Most of the other questions are also basic application of formulae that should be in your class notes or textbook. It would help if you said where exactly you were stuck with each one.
My problem is that I don't have a textbook, only a list of questions, and no resources at hand related to the problems. I'm pretty lost on these questions as to even setting up formulas.

EDIT: I have solved #9.

4. the formula for finding volume using washers is

pi intergal (outer radius)'2 - (inner radius')2

That should help you solve prob 3,6,7

If you still uncertain what to do ill work an example for you

5. Originally Posted by 11rdc11
the formula for finding volume using washers is

pi intergal (outer radius)'2 - (inner radius')2

That should help you solve prob 3,6,7

If you still uncertain what to do ill work an example for you
I'm just confused as to what the ' is for, and why it is on different sides of the perentheses.

6. I use the ' to indicate to the power of

for example 2'2 is (2 to the power of 2 which equals 4)

7. Originally Posted by 11rdc11
I use the ' to indicate to the power of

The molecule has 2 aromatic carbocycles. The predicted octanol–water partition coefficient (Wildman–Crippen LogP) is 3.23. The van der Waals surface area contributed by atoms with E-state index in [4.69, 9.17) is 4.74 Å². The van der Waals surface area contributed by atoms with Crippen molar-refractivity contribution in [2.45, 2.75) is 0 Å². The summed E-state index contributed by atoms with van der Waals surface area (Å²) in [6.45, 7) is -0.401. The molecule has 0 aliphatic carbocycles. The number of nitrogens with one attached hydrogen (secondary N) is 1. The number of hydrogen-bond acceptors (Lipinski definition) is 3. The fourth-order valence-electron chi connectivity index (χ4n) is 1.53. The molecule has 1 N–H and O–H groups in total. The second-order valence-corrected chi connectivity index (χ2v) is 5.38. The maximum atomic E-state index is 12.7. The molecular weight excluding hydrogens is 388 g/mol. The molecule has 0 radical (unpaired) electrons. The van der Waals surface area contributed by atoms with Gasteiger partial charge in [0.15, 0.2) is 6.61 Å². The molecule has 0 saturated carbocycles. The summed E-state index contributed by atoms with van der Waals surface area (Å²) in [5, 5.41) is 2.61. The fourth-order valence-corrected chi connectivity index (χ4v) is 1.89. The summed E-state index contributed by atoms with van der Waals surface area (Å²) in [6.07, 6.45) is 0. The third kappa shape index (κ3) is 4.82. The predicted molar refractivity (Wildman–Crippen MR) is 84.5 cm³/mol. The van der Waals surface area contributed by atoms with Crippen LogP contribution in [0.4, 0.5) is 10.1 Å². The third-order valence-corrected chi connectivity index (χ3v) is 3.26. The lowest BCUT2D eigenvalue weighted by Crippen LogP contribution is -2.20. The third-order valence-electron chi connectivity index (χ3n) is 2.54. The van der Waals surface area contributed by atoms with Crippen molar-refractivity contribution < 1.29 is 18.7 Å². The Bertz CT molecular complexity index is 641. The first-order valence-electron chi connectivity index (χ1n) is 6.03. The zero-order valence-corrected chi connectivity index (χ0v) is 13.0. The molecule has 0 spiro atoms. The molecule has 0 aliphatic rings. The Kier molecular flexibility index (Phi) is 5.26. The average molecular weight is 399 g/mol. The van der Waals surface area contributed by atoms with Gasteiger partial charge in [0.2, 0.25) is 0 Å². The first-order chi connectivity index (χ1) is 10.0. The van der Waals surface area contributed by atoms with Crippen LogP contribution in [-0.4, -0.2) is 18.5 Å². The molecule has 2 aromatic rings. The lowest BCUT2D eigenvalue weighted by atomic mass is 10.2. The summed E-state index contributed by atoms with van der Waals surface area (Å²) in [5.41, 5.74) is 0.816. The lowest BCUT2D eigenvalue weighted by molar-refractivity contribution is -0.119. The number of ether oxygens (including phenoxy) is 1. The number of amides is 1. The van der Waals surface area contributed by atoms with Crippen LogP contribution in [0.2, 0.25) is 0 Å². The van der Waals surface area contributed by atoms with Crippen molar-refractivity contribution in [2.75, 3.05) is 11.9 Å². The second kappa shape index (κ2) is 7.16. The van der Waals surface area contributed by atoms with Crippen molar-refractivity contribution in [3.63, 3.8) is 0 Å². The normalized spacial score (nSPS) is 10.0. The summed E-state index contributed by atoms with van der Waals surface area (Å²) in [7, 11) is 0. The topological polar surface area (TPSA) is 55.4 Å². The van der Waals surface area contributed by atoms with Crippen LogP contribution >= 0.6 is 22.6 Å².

for example 2'2 is (2 to the power of 2 which equals 4)
Sounds good. But shouldn't this be a definite integral?

Perhaps an example would help. In the meanwhile, I'm going to continue trying to work at these.

8. Example: Find the volume of the solid of revolution obtained by revolving the plane region R bounded by y = sqrtx, the x axis, and the line x=4 about the x-axis

so the formula is

V= pi intergal (outer radius)'2 - (inner radius)'2

V= pi intergal (sqrtx)'2

V= pi intergal x

V=pi (1/2)x'2

so now plug in your upper bound of 4 and lower bound of 0

V= pi(16/2)

9. Yes it is a definite integral

10. Originally Posted by 11rdc11
Example: Find the volume of the solid of revolution obtained by revolving the plane region R bounded by y = sqrtx, the x axis, and the line x=4 about the x-axis

so the formula is

V= pi intergal (outer radius)'2 - (inner radius)'2

V= pi intergal (sqrtx)'2

V= pi intergal x

V=pi (1/2)x'2

so now plug in your upper bound of 4 and lower bound of 0

V= pi(16/2)
So, just to make sure I'm doing this right, for #6 I would end up with:

pi integral tan^2 x
pi(tanx-x)
pi(1-(pi/4)) which is about equal to 0.6741915533

Right?

11. Yep

12. Originally Posted by mr fantastic
You should know that $\displaystyle f(x+h) \approx f(x) + h f'(x)$. Consider the function $\displaystyle f(x) = x^{1/4}$, x = 4 and h = 1/10.